Undisturbed, primary forests are becoming increasingly rare due to forest fragmentation caused by human expansion. This poses a major threat to numerous endangered species that live in these forested landscapes.
A new study published in Biological Conservation centers around the fragmented forest region of Sabah, Malaysia, examining how fragmented forests affect the wildlife within. The region of Sabah, Malaysia exists within a collection of palm oil plantations and human settlements, and according to the authors the area had been heavily logged over the past century until protective forestry sanctions were enacted in 2005. The degradation of the forest though is extremely apparent. The area suffers from a low tree density of about 332 stems per hectare. Additionally, the existing forest exhibits a short canopy where more than 80% of the trees are less than 20 meters in height. There are also large canopy gaps and a significant amount of soil disturbance. Despite these seemingly large degradation factors, the region supports a significant Orangutan population, estimated to be at about 800 individuals in 2015. This is the result of a significant decline from an estimated 1,100 individuals in the early 2,000s.
The Bornean Orangutans of this region have somewhat adapted to living in these fragmented areas, but their changing environment may be taking a toll on their long term survivability. More than 70% of Bornean orangutans survive in degraded forests in Southeast Asia, but it is thought that in order for the species to survive long term, there may be a minimum ecological requirement that must be met despite their seemingly diverse adaptability. Using ground and air surveys of Bornean orangutan nest sites and airborne light detection and ranging (LiDAR) to examine the forest canopy structure, researchers found links between the location of Bornean orangutan nests and the structure of the forest canopy.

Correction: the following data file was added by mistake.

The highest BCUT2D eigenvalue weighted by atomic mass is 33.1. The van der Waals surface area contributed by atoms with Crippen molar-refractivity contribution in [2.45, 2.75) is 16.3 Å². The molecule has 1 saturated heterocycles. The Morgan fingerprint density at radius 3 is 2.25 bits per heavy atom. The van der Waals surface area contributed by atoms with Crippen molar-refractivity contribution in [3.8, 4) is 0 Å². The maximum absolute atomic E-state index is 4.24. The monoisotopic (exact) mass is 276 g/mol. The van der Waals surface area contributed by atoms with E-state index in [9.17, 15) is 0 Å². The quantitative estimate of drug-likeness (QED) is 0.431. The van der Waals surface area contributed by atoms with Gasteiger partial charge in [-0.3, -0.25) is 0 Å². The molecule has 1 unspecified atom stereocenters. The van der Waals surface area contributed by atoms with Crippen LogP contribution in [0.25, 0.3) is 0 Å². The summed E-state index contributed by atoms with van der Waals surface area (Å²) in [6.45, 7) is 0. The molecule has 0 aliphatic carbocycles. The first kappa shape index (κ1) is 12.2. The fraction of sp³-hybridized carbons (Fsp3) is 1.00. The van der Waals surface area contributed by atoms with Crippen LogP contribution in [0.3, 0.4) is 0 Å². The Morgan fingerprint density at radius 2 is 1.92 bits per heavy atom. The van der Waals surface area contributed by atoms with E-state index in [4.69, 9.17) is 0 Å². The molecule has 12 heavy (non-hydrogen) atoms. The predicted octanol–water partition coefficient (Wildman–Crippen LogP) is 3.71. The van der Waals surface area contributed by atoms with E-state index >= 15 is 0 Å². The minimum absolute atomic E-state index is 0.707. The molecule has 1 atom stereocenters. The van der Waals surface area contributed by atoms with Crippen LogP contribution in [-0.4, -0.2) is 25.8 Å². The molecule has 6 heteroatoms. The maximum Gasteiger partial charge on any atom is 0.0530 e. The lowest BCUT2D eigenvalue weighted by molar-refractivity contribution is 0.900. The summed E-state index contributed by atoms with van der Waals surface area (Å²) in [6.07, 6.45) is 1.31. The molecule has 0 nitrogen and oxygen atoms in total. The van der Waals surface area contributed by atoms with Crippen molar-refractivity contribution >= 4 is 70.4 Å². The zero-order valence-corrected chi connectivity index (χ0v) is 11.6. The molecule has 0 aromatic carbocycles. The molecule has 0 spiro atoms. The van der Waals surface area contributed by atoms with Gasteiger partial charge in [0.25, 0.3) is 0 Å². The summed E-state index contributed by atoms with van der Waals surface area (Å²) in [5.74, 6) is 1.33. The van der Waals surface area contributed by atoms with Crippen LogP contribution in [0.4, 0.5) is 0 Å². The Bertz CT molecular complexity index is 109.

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Orangutan nests are an essential component of their ecology. It has been found that orangutans spend about 13 hours a day in their nests (more than half of their entire life!). So the factors affecting this component are extremely important to their survival.
Overall, Bornean orangutan nest sites were found to be positively correlated with taller trees and a more uniform canopy structure. This suggests to researchers that these nesting sites might offer an increased vantage point to an orangutan’s surroundings, allowing them to keep an eye out for predators or rival orangutans. Researchers think that this might also suggest a more stable sleeping environment since these trees tend to have thicker, more stable branches. Researchers also found that nesting sites were more common in non-fruiting trees, presumably due to the lower possibility of night foragers and predators that could cause a disturbance to the sleeping orangutans.
This study concludes that the overall canopy structure and composition heavily affects orangutan survival in any given forest. This provides a baseline of information on the minimum ecological requirements of orangutans in this region and could mean the difference between conservation and extinction.
Davies, A., Oram, F., Ancrenaz, M., & Asner, G. (2019). Combining behavioural and LiDAR data to reveal relationships between canopy structure and orangutan nest site selection in disturbed forests. Biological Conservation, 232, 97-107.